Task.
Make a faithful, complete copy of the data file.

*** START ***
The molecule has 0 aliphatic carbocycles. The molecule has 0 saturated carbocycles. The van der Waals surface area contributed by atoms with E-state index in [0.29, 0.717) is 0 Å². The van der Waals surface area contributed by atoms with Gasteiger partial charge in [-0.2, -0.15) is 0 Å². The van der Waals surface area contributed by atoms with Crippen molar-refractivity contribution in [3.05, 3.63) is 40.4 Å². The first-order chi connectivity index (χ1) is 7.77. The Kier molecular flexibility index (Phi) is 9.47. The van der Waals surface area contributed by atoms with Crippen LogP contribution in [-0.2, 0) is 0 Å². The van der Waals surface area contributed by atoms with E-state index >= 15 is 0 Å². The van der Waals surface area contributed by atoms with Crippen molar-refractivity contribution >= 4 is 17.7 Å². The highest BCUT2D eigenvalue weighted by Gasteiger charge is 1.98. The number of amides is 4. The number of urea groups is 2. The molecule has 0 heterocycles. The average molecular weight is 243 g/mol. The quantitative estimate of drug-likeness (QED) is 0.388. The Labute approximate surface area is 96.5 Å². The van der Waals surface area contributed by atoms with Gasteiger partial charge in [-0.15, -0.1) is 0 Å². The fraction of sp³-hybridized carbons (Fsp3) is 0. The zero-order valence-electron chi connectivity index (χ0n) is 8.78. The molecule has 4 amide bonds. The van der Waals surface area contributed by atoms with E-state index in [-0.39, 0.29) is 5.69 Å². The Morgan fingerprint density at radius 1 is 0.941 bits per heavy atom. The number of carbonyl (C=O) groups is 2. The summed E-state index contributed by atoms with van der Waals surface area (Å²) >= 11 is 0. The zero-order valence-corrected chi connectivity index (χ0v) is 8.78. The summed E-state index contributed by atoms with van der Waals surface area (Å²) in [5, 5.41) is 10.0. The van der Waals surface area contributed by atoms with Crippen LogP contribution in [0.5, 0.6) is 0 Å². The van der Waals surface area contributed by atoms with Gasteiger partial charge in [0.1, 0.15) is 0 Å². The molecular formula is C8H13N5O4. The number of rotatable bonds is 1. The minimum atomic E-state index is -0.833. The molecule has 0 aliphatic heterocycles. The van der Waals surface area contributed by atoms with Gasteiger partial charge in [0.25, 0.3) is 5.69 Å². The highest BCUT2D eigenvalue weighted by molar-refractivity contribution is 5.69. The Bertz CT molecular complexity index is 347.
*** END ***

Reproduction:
The molecule has 0 aliphatic carbocycles. The molecule has 0 saturated carbocycles. The van der Waals surface area contributed by atoms with E-state index in [0.29, 0.717) is 0 Å². The van der Waals surface area contributed by atoms with Gasteiger partial charge in [-0.2, -0.15) is 0 Å². The van der Waals surface area contributed by atoms with Crippen molar-refractivity contribution in [3.05, 3.63) is 40.4 Å². The first-order chi connectivity index (χ1) is 7.77. The Kier molecular flexibility index (Phi) is 9.47. The van der Waals surface area contributed by atoms with Crippen LogP contribution in [-0.2, 0) is 0 Å². The van der Waals surface area contributed by atoms with E-state index >= 15 is 0 Å². The van der Waals surface area contributed by atoms with Crippen molar-refractivity contribution >= 4 is 17.7 Å². The highest BCUT2D eigenvalue weighted by Gasteiger charge is 1.98. The number of amides is 4. The number of urea groups is 2. The molecule has 0 heterocycles. The average molecular weight is 243 g/mol. The quantitative estimate of drug-likeness (QED) is 0.388. The Labute approximate surface area is 96.5 Å². The van der Waals surface area contributed by atoms with Gasteiger partial charge in [-0.15, -0.1) is 0 Å². The fraction of sp³-hybridized carbons (Fsp3) is 0. The zero-order valence-electron chi connectivity index (χ0n) is 8.78. The molecule has 4 amide bonds. The van der Waals surface area contributed by atoms with E-state index in [-0.39, 0.29) is 5.69 Å². The Morgan fingerprint density at radius 1 is 0.941 bits per heavy atom. The number of carbonyl (C=O) groups is 2. The summed E-state index contributed by atoms with van der Waals surface area (Å²) >= 11 is 0. The zero-order valence-corrected chi connectivity index (χ0v) is 8.78. The summed E-state index contributed by atoms with van der Waals surface area (Å²) in [5, 5.41) is 10.0. The van der Waals surface area contributed by atoms with Crippen LogP contribution in [0.5, 0.6) is 0 Å². The van der Waals surface area contributed by atoms with Gasteiger partial charge in [0.1, 0.15) is 0 Å². The molecular formula is C8H13N5O4. The number of rotatable bonds is 1. The minimum atomic E-state index is -0.833. The molecule has 0 aliphatic heterocycles. The van der Waals surface area contributed by atoms with Gasteiger partial charge in [0.25, 0.3) is 5.69 Å². The highest BCUT2D eigenvalue weighted by molar-refractivity contribution is 5.69. The Bertz CT molecular complexity index is 347.